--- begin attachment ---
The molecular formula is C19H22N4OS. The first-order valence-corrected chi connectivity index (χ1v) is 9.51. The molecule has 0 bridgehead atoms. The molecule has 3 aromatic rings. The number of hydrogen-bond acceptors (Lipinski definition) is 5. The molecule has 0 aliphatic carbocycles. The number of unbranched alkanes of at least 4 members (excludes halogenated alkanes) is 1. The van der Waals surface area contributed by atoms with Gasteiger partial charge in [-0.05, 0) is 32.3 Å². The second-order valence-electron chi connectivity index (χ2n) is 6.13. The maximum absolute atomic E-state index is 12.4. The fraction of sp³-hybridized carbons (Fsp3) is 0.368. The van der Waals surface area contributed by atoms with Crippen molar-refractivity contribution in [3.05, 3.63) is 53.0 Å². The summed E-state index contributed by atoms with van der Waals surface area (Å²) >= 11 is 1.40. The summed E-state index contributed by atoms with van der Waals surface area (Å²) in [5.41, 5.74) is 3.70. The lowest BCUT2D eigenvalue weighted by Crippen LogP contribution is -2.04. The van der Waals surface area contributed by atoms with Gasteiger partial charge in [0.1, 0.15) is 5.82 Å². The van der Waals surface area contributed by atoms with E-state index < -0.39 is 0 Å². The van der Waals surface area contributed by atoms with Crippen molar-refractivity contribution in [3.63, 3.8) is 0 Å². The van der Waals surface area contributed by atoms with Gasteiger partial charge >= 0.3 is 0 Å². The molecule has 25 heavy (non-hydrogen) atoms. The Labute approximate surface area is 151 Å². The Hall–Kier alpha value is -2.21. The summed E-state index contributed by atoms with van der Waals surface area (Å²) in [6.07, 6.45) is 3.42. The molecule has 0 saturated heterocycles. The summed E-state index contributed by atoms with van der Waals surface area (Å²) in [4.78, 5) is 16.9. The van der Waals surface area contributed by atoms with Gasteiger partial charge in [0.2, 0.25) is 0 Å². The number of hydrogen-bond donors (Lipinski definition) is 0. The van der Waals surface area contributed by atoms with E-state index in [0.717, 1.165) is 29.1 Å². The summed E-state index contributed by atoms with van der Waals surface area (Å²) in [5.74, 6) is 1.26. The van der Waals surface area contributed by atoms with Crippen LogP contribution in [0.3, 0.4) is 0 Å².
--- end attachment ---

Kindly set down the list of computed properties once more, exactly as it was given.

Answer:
The molecular formula is C19H22N4OS. The first-order valence-corrected chi connectivity index (χ1v) is 9.51. The molecule has 0 bridgehead atoms. The molecule has 3 aromatic rings. The number of hydrogen-bond acceptors (Lipinski definition) is 5. The molecule has 0 aliphatic carbocycles. The number of unbranched alkanes of at least 4 members (excludes halogenated alkanes) is 1. The van der Waals surface area contributed by atoms with Gasteiger partial charge in [-0.05, 0) is 32.3 Å². The second-order valence-electron chi connectivity index (χ2n) is 6.13. The maximum absolute atomic E-state index is 12.4. The fraction of sp³-hybridized carbons (Fsp3) is 0.368. The van der Waals surface area contributed by atoms with Crippen molar-refractivity contribution in [3.05, 3.63) is 53.0 Å². The summed E-state index contributed by atoms with van der Waals surface area (Å²) >= 11 is 1.40. The summed E-state index contributed by atoms with van der Waals surface area (Å²) in [5.41, 5.74) is 3.70. The lowest BCUT2D eigenvalue weighted by Crippen LogP contribution is -2.04. The van der Waals surface area contributed by atoms with Gasteiger partial charge in [0.1, 0.15) is 5.82 Å². The van der Waals surface area contributed by atoms with E-state index < -0.39 is 0 Å². The van der Waals surface area contributed by atoms with Crippen molar-refractivity contribution in [3.63, 3.8) is 0 Å². The van der Waals surface area contributed by atoms with Gasteiger partial charge >= 0.3 is 0 Å². The molecule has 25 heavy (non-hydrogen) atoms. The Labute approximate surface area is 151 Å². The Hall–Kier alpha value is -2.21. The summed E-state index contributed by atoms with van der Waals surface area (Å²) in [6.07, 6.45) is 3.42. The molecule has 0 saturated heterocycles. The summed E-state index contributed by atoms with van der Waals surface area (Å²) in [4.78, 5) is 16.9. The van der Waals surface area contributed by atoms with Gasteiger partial charge in [0.2, 0.25) is 0 Å². The number of hydrogen-bond donors (Lipinski definition) is 0. The van der Waals surface area contributed by atoms with E-state index in [0.717, 1.165) is 29.1 Å². The summed E-state index contributed by atoms with van der Waals surface area (Å²) in [5.74, 6) is 1.26. The van der Waals surface area contributed by atoms with Crippen LogP contribution in [0.3, 0.4) is 0 Å².